A total order ${\displaystyle \le}$ is a relation from a set ${\displaystyle S}$ to itself that satisfies the following properties for all ${\displaystyle a, b, c \in S}$ :

1. Antisymmetry —  If ${\displaystyle a \le b}$ and ${\displaystyle b\le a}$ , then ${\displaystyle a = b}$ ;
2. Transitivity — If ${\displaystyle a \le b}$ and ${\displaystyle b\le c}$, then ${\displaystyle a \leq c}$ ;
3. Totality — Either ${\displaystyle a \le b}$ or ${\displaystyle b\le a}$ .

The totality property implies the reflexive property: ${\displaystyle a \le a}$

Since ${\displaystyle \le}$ is antisymmetric, transitive, and reflexive, it is also a partial order.

If ${\displaystyle \le}$ (less than or equal to) is a total order on a set ${\displaystyle S}$ , then we can define the following relations:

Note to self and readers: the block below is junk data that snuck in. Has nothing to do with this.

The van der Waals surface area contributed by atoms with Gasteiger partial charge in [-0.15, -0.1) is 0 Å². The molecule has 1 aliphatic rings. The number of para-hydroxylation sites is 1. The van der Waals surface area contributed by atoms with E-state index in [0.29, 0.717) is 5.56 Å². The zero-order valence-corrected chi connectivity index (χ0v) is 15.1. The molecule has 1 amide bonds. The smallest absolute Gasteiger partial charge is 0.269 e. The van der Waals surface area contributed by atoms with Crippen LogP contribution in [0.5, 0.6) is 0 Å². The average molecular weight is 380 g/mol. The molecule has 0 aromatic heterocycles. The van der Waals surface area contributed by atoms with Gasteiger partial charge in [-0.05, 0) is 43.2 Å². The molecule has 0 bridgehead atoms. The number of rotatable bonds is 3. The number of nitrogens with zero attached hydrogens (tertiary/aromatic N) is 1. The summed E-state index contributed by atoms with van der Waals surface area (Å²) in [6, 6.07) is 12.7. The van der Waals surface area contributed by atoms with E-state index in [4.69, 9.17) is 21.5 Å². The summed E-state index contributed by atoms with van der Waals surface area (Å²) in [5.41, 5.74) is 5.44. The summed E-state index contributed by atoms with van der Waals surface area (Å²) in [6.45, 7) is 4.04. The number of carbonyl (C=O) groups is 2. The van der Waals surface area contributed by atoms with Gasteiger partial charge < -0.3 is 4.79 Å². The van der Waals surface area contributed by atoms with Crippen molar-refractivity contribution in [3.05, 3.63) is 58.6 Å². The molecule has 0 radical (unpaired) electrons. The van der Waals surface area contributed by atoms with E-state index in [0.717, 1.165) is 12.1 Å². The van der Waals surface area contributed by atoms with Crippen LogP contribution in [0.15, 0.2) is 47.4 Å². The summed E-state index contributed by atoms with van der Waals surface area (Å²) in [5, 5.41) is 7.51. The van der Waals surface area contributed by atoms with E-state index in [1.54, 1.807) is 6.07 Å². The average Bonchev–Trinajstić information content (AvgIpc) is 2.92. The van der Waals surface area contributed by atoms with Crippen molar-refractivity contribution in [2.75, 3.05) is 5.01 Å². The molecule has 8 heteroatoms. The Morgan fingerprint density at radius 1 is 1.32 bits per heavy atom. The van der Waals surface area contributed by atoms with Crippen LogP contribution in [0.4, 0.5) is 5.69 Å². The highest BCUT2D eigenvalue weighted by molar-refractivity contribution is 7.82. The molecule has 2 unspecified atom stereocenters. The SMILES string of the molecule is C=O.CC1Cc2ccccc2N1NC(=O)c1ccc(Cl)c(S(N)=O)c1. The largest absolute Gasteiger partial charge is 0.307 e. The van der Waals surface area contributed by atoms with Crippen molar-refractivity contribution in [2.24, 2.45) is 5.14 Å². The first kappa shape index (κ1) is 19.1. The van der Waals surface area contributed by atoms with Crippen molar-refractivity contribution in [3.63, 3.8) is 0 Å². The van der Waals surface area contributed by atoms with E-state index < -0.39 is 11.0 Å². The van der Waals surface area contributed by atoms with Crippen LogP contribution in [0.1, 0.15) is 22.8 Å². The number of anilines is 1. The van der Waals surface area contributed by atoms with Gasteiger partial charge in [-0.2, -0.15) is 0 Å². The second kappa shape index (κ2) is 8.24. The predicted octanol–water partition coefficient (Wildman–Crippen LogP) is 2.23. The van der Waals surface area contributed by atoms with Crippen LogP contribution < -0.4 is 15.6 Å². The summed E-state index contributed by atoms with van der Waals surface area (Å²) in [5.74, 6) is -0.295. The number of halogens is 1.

1. Greater than or equal to: define ${\displaystyle a \geq b}$ by ${\displaystyle b\le a}$ for all ${\displaystyle a, b \in S}$ ;
2. Less than: define ${\displaystyle a < b}$ by ${\displaystyle a \le b}$ , but ${\displaystyle a \ne b}$ for all ${\displaystyle a, b \in S}$ ;
3. Greater than: define ${\displaystyle a > b}$ by ${\displaystyle a \geq b}$ , but ${\displaystyle a \ne b}$ for all ${\displaystyle a, b \in S}$ .

The following results can be derived from the previous definitions:

1. The relation ${\displaystyle \geq}$ is also a total order;
2. For any ${\displaystyle a, b \in S}$ , exactly one of the following is true:
• ${\displaystyle a < b}$
• ${\displaystyle a = b}$
• ${\displaystyle a > b}$